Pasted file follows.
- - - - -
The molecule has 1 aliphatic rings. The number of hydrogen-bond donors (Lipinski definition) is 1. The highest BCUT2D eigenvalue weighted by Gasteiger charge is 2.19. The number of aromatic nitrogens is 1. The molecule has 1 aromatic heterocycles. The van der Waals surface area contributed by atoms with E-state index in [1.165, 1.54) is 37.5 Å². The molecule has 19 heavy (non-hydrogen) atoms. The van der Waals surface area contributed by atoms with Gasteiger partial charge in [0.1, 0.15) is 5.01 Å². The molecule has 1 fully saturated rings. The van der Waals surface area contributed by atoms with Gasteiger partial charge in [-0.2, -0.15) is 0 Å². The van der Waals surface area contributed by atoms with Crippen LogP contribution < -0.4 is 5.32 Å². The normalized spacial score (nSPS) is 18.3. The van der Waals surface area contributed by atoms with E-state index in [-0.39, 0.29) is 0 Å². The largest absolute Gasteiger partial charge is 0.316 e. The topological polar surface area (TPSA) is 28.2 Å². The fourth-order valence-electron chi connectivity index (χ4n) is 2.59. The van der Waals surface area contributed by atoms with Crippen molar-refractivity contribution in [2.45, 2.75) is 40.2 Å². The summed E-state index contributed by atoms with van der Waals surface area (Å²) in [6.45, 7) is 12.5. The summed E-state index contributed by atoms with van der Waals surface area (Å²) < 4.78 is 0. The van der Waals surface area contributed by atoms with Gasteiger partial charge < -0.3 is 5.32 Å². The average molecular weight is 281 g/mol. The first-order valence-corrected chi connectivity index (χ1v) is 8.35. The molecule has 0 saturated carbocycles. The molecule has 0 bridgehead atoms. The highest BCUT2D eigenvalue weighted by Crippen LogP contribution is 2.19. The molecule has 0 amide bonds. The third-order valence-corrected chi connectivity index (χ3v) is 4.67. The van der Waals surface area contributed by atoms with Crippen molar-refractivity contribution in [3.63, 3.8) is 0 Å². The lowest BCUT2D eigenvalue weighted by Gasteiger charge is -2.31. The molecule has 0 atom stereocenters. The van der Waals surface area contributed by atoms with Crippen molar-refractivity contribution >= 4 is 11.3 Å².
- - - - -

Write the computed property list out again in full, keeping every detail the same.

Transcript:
The molecule has 1 aliphatic rings. The number of hydrogen-bond donors (Lipinski definition) is 1. The highest BCUT2D eigenvalue weighted by Gasteiger charge is 2.19. The number of aromatic nitrogens is 1. The molecule has 1 aromatic heterocycles. The van der Waals surface area contributed by atoms with E-state index in [1.165, 1.54) is 37.5 Å². The molecule has 19 heavy (non-hydrogen) atoms. The van der Waals surface area contributed by atoms with Gasteiger partial charge in [0.1, 0.15) is 5.01 Å². The molecule has 1 fully saturated rings. The van der Waals surface area contributed by atoms with Gasteiger partial charge in [-0.2, -0.15) is 0 Å². The van der Waals surface area contributed by atoms with Crippen LogP contribution < -0.4 is 5.32 Å². The normalized spacial score (nSPS) is 18.3. The van der Waals surface area contributed by atoms with E-state index in [-0.39, 0.29) is 0 Å². The largest absolute Gasteiger partial charge is 0.316 e. The topological polar surface area (TPSA) is 28.2 Å². The fourth-order valence-electron chi connectivity index (χ4n) is 2.59. The van der Waals surface area contributed by atoms with Crippen molar-refractivity contribution in [2.45, 2.75) is 40.2 Å². The summed E-state index contributed by atoms with van der Waals surface area (Å²) in [6.45, 7) is 12.5. The summed E-state index contributed by atoms with van der Waals surface area (Å²) < 4.78 is 0. The van der Waals surface area contributed by atoms with Gasteiger partial charge < -0.3 is 5.32 Å². The average molecular weight is 281 g/mol. The first-order valence-corrected chi connectivity index (χ1v) is 8.35. The molecule has 0 saturated carbocycles. The molecule has 0 bridgehead atoms. The highest BCUT2D eigenvalue weighted by Crippen LogP contribution is 2.19. The molecule has 0 amide bonds. The third-order valence-corrected chi connectivity index (χ3v) is 4.67. The van der Waals surface area contributed by atoms with Crippen molar-refractivity contribution in [3.63, 3.8) is 0 Å². The lowest BCUT2D eigenvalue weighted by Gasteiger charge is -2.31. The molecule has 0 atom stereocenters. The van der Waals surface area contributed by atoms with Crippen molar-refractivity contribution >= 4 is 11.3 Å².